Memories of Pittville — by Bol Stallard

One of the earliest photographs in the family album is of rather a bad-tempered looking small boy standing on a seat next to his mother at Pittville Gates. I would, I suppose, have been about three years old. I can clearly remember a little later, in 1925 at the same place, being told that the few trams that were running were driven by inspectors as everybody else was on strike. My father, P Morley Stallard, was a dentist and we lived above his surgery in that impressive building with a clock on the corner of Cambray Place and the High Street. On the ground floor was Howe the grocer so, without a garden, the choice for my afternoon outing was either to go to what was then called the Winter Gardens or to take the rather longer trip to Pittvillle Gardens. My mother, or perhaps the maid, would set off up Winchcombe Street past the shops and the horse repository until we got to Pittville Gates.

Pittville Gardens were not free. The half-­timbered ticket office on Central Cross Drive also sold Stone Ginger Beer and something called American Cream Soda which came in bottles with glass marbles as stoppers. The attraction was the lake with ducks and moorhens and the occasional swan. Beyond was the great lawn going up to the Pump Room. There was a bandstand but, unlike the Winter Gardens, I do not recall any band concerts. In the thirties one of my school friends was Peter Leopold, his father, baker and pastry cook, had a shop in the High Street on the corner of Grosvenor Terrace, and one summer he acquired a model steam launch with a boiler heated by a methylated spirit burner. We got on our bikes and made for Pittville Gardens and the Lake. All went well until the engine stopped out in the middle and we settled down to wait for the launch to drift to the side. Unfortunately a seagull chose that moment to land on it, thinking perhaps it was a large fish, and the boat disappeared to the bottom of the lake. Consternation! All, however, was not lost. Mr Leopold arranged for a park keeper to take us out in a rowing boat the next day and, with the aid of a rake, we retrieved the waterlogged steam launch.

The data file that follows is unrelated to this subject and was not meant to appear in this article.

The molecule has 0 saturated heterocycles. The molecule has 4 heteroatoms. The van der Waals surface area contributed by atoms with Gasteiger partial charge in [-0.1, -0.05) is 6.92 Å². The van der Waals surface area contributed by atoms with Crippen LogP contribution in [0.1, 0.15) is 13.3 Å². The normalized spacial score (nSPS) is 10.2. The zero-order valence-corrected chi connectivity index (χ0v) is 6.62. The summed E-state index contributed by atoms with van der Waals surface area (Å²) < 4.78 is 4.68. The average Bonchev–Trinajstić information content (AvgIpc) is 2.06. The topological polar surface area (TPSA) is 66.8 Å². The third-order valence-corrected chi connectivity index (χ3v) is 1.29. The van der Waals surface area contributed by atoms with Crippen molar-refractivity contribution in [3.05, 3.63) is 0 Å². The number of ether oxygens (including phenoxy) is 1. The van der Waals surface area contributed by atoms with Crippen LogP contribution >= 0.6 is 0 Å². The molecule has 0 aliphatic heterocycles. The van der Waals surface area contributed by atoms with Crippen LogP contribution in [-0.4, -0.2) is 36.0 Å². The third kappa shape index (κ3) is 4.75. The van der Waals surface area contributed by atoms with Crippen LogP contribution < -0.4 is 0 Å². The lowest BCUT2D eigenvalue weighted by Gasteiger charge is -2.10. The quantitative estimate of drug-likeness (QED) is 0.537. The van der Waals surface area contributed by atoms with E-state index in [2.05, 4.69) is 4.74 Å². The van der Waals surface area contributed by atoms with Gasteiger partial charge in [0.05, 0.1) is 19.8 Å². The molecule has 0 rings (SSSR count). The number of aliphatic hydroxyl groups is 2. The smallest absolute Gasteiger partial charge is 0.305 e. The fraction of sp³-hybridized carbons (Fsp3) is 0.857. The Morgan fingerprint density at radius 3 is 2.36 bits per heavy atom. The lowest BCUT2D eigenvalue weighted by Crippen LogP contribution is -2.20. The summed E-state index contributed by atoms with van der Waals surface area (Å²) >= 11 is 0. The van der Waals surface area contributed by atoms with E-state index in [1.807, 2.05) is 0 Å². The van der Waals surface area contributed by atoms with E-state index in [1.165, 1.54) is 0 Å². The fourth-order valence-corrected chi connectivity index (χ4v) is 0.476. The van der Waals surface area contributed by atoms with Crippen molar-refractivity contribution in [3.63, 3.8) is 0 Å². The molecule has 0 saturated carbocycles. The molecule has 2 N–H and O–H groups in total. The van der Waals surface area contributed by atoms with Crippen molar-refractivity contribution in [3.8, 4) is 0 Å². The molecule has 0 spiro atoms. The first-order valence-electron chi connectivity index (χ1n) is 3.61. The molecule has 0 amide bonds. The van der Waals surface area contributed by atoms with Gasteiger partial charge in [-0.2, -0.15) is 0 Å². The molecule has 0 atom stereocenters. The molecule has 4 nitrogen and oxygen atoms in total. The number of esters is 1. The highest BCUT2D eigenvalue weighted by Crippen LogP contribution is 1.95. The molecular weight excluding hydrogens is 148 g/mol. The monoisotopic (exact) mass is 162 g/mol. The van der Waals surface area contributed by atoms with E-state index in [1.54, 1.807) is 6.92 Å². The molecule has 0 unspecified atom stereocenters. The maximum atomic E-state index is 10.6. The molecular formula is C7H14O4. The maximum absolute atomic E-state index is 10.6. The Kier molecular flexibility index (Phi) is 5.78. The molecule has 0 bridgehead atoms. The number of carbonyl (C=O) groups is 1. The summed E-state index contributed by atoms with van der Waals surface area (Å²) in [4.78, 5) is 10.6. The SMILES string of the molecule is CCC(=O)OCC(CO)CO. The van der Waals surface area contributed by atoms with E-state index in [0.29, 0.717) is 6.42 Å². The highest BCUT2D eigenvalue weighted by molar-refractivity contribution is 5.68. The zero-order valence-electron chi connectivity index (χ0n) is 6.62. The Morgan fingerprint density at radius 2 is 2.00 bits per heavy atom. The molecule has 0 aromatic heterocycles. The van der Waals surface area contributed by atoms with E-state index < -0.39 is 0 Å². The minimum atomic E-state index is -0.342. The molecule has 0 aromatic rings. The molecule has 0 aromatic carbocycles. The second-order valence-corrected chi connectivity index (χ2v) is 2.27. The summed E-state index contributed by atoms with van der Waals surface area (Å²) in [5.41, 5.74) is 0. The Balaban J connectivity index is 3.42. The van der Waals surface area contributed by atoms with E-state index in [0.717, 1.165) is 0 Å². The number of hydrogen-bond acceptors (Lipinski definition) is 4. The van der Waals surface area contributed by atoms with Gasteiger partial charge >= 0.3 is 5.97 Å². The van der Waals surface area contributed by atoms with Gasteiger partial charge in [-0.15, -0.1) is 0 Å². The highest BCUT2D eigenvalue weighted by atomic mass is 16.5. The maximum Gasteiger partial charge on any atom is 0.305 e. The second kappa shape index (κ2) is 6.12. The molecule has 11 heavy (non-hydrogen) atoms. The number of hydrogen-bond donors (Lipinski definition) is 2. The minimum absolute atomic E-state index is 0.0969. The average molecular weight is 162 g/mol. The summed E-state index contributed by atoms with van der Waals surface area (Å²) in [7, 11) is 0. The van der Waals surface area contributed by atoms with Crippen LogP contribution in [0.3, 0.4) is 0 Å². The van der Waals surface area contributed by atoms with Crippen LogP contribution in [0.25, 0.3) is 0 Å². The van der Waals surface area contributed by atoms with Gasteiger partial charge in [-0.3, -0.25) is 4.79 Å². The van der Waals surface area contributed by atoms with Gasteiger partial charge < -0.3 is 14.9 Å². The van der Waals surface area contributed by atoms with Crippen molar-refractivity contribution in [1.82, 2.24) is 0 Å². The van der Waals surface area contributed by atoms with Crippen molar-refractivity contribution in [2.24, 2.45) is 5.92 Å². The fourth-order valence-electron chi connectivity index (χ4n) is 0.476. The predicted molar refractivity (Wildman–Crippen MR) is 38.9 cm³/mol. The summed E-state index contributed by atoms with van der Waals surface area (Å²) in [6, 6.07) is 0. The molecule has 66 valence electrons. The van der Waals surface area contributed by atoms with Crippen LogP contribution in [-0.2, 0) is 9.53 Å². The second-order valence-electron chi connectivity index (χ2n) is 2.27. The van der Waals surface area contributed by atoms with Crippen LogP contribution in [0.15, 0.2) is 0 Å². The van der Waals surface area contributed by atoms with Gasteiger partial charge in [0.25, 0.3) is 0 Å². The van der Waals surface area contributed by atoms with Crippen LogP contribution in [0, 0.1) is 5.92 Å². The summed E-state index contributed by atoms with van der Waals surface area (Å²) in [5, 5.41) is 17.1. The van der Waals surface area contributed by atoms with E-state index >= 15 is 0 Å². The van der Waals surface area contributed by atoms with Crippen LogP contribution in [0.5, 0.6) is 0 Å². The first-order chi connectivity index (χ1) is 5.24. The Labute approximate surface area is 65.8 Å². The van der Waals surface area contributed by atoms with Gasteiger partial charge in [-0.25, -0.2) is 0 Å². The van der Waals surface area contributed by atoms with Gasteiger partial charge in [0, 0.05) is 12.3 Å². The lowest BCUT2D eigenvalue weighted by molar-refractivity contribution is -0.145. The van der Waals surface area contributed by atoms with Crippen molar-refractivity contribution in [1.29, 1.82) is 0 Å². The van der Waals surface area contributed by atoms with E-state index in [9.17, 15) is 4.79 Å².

To get to the boating lake proper you went through the giant turnstile into the tunnel under the Evesham Road. Entry to the boating lake was free and the turnstile was there to stop you sneaking into Pittville Gardens without paying. One year, I think it was 1934 or 35, the lake froze over and soon the ice was thick enough to support skaters. Someone installed a sound system and coloured lights and those who were lucky enough to own ice skates displayed their skills accompanied by the hit song of the day, ‘Oh Play To Me Gypsy’.

The Agg Gardiner Recreation Ground, below the lake, was the site of the annual fun fair. Great showman’s engines, with dynamos and barley sugar columns, pulling two or three trailers would take up their positions and roundabouts, steam yachts and other rides would quickly appear.

Inevitably the development of Sandford Park, almost on our doorstep, meant fewer excursions to Pittville Gardens but really there was no comparison. It is good to know that Pittville has robust defenders.

Bo Stallard
12 June 2008